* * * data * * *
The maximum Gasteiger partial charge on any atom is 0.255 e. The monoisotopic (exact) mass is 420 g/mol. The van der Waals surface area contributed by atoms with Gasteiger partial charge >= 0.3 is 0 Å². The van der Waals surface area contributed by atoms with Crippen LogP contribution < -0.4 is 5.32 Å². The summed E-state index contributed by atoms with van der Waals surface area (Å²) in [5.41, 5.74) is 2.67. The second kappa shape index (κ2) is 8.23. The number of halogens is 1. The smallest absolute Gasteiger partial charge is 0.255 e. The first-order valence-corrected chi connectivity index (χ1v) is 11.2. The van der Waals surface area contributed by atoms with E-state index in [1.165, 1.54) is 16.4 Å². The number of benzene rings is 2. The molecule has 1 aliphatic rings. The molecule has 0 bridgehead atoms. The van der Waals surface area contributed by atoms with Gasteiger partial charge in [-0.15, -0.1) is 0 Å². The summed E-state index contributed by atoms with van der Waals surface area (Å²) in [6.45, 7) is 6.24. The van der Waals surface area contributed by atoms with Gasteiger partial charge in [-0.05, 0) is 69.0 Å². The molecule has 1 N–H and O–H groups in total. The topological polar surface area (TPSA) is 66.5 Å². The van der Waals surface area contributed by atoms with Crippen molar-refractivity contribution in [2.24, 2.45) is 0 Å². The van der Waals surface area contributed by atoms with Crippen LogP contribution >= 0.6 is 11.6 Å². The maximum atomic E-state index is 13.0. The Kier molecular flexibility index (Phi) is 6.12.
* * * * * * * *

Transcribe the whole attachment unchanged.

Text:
The maximum Gasteiger partial charge on any atom is 0.255 e. The monoisotopic (exact) mass is 420 g/mol. The van der Waals surface area contributed by atoms with Gasteiger partial charge >= 0.3 is 0 Å². The van der Waals surface area contributed by atoms with Crippen LogP contribution < -0.4 is 5.32 Å². The summed E-state index contributed by atoms with van der Waals surface area (Å²) in [5.41, 5.74) is 2.67. The second kappa shape index (κ2) is 8.23. The number of halogens is 1. The smallest absolute Gasteiger partial charge is 0.255 e. The first-order valence-corrected chi connectivity index (χ1v) is 11.2. The van der Waals surface area contributed by atoms with E-state index in [1.165, 1.54) is 16.4 Å². The number of benzene rings is 2. The molecule has 1 aliphatic rings. The molecule has 0 bridgehead atoms. The van der Waals surface area contributed by atoms with Gasteiger partial charge in [-0.15, -0.1) is 0 Å². The summed E-state index contributed by atoms with van der Waals surface area (Å²) in [6.45, 7) is 6.24. The van der Waals surface area contributed by atoms with Gasteiger partial charge in [-0.05, 0) is 69.0 Å². The molecule has 1 N–H and O–H groups in total. The topological polar surface area (TPSA) is 66.5 Å². The van der Waals surface area contributed by atoms with Crippen molar-refractivity contribution in [2.24, 2.45) is 0 Å². The van der Waals surface area contributed by atoms with Crippen LogP contribution >= 0.6 is 11.6 Å². The maximum atomic E-state index is 13.0. The Kier molecular flexibility index (Phi) is 6.12.